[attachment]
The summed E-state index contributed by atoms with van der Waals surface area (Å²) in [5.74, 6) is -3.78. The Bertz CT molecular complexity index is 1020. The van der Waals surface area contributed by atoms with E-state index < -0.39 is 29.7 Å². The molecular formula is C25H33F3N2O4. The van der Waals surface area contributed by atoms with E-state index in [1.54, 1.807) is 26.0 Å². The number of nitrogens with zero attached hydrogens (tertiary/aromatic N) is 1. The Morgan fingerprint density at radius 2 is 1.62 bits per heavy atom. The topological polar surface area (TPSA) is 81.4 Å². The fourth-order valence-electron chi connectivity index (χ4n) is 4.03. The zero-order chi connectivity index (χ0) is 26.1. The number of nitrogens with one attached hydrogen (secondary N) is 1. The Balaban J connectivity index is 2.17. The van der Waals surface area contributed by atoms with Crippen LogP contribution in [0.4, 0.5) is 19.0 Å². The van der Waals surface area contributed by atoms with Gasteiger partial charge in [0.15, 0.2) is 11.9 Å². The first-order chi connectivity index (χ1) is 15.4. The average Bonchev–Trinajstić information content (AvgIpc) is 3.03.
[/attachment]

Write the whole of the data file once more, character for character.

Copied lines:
The summed E-state index contributed by atoms with van der Waals surface area (Å²) in [5.74, 6) is -3.78. The Bertz CT molecular complexity index is 1020. The van der Waals surface area contributed by atoms with E-state index < -0.39 is 29.7 Å². The molecular formula is C25H33F3N2O4. The van der Waals surface area contributed by atoms with E-state index in [1.54, 1.807) is 26.0 Å². The number of nitrogens with zero attached hydrogens (tertiary/aromatic N) is 1. The Morgan fingerprint density at radius 2 is 1.62 bits per heavy atom. The topological polar surface area (TPSA) is 81.4 Å². The fourth-order valence-electron chi connectivity index (χ4n) is 4.03. The zero-order chi connectivity index (χ0) is 26.1. The number of nitrogens with one attached hydrogen (secondary N) is 1. The Balaban J connectivity index is 2.17. The van der Waals surface area contributed by atoms with Crippen LogP contribution in [0.4, 0.5) is 19.0 Å². The van der Waals surface area contributed by atoms with Gasteiger partial charge in [0.15, 0.2) is 11.9 Å². The first-order chi connectivity index (χ1) is 15.4. The average Bonchev–Trinajstić information content (AvgIpc) is 3.03.